• Brunner's process consisted in forming an intimate mixture of potassium carbonate and carbon by igniting crude tartar in covered iron crucibles, cooling the mass, and then distilling it at a white heat from iron bottles, the vaporized metal being condensed beneath the surface of paraffin or naphtha contained in a copper vessel.

    0
    0
  • On account of its refractory nature, it is employed in the manufacture of crucibles, furnace linings, &c. It is also used in making hydraulic cements.

    0
    0
  • 49 the necessary proportion, and melted in crucibles to give merchantable bronzes containing between 14 and 10% of aluminium.

    0
    0
  • But the best class of steel, crucible steel, was freed from slag by fusion in crucibles; hence its name, " cast steel."

    0
    0
  • About 1740 Benjamin Huntsman introduced the " crucible process " of melting steel in small crucibles, and thus freeing it from the slag, or rich iron silicate, with which it, like wrought iron, was mechanically mixed, whether it was made in the old forge or in the puddling furnace.

    0
    0
  • The shaping processes include the mechanical ones, such as rolling, forging and wire-drawing, and the remelting ones such as the crucible process of melting wrought iron or steel in crucibles and casting it in ingots for the manufacture of the best kinds of tool steel.

    0
    0
  • For long all the best high-carbon steel was made by remelting this blister steel in crucibles (§ 106), but in the last few years the electric processes have begun to make this steel (§ 108).

    0
    0
  • charges in closed crucibles, and then casting it into ingots or other castings, though in addition the metal while melting may be carburized.

    0
    0
  • Huntsman showed that the mere act of freeing these slag-bearing steels from their slag by melting them in closed crucibles greatly improved them.

    0
    0
  • It is true that Reaumur in 1722 described his method of making molten steel in crucibles, and that the Hindus have for centuries done this on a small scale, though they let the molten steel resolidify in the crucible.

    0
    0
  • He could make only high-carbon steel, because he could not develop within his closed crucibles the temperature needed for melting low-carbon steel.

    0
    0
  • This sulphide is then by further heating converted into the oxide and finally reduced to the state of metal by ignition with carbon in clay crucibles.

    0
    0
  • Nickel is used for the manufacture of domestic utensils, for crucibles, coinage, plating, and for the preparation of various alloys, such as German silver, nickel steels such as invar (nickel, 35.7%; steel, 64.3%), which has a negligible coefficient of thermal expansion, and constantan (nickel, 45%; copper, 55%), which has a negligible thermal coefficient of its electrical resistance.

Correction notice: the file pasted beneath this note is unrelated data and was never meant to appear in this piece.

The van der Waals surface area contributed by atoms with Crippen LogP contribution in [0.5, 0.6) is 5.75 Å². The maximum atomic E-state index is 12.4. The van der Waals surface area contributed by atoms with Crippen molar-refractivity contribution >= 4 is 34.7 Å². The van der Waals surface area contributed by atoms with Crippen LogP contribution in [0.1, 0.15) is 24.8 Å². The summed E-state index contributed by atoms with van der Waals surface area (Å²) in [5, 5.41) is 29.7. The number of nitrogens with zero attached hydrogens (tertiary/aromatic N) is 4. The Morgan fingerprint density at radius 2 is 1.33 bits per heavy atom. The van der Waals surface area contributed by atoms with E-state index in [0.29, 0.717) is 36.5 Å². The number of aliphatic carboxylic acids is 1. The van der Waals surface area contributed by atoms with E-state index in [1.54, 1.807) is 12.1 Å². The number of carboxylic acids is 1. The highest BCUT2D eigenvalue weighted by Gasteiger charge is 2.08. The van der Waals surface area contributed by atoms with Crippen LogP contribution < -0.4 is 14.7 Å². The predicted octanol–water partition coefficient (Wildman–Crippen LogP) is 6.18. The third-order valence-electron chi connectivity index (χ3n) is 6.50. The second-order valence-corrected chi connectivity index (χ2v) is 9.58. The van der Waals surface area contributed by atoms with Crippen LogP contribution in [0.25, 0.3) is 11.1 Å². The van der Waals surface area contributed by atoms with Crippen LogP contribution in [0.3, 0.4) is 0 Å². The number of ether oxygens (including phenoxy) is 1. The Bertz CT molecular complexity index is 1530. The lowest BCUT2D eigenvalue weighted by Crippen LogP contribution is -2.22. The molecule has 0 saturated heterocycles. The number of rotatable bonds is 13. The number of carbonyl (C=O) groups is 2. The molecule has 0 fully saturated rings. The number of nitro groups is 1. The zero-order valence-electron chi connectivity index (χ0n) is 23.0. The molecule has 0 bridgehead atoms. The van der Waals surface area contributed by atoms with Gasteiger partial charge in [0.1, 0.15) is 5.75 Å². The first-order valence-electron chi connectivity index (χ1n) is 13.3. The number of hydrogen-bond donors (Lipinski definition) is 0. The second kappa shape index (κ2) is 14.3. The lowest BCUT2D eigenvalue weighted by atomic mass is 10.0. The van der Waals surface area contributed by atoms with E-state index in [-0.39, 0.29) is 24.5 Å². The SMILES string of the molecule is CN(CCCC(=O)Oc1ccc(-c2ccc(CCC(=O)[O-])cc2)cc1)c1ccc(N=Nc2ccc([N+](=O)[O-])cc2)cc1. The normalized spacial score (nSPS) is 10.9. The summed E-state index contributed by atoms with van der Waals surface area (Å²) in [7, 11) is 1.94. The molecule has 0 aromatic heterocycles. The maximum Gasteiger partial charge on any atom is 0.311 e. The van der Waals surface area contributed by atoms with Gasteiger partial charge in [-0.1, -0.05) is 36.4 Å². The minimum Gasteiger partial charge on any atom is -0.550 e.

0
    0
  • Lower Nubia was one of the crucibles in which several times was formed a mixed nation which defied or actually dominated Egypt.

    0
    0
  • These are known as muffle or chamber furnaces; and by supposing the crucibles or retorts to represent similar chambers of only temporary duration, the ordinary pot melting air furnaces, and those for the reduction of zinc ores or the manufacture of coal gas, may be included in the same category.

    0
    0
  • Among the chief localities are the neighbourhood of Stourbridge in Worcestershire and Stannington near Sheffield, which supply most of the materials for crucibles used in steel and brass melting, and the pots for glass houses; Newcastle-on-Tyne and Glenboig near Glasgow, where heavy blast furnace and other firebricks, gas retorts, &c., are made in large quantities.

    0
    0
  • In Germany, Ips and Passau on the Danube, and Gross Almerode in Hesse, are the best known localities producing fireclay goods, the crucibles from the last-mentioned place, known as Hessian crucibles, going all over the world.

    0
    0
  • Plumbago or graphite is largely used in the production of crucibles, not in the pure state but in admixture with fireclay; the proportion of the former varies with the quality from 25 to nearly 50%.

    0
    0
  • These are the most enduring of all crucibles, the best lasting out 70 or 80 meltings in brass foundries, about 50 with bronze, and 8 to ro in steel-melting.

    0
    0
  • Small air-furnaces with hot plates or sand bath flues were formerly much employed in chemical laboratories, as well as small blast furnaces for crucibles heated with charcoal or coke.

    0
    0
  • Sefstrom's blast furnace, used in Sweden for the assay of iron ores, is a convenient form of portable furnace applied to melting in crucibles.

    0
    0
  • Charcoal is the fuel used, and the crucibles stand upon the bottom of the clay lining.

    0
    0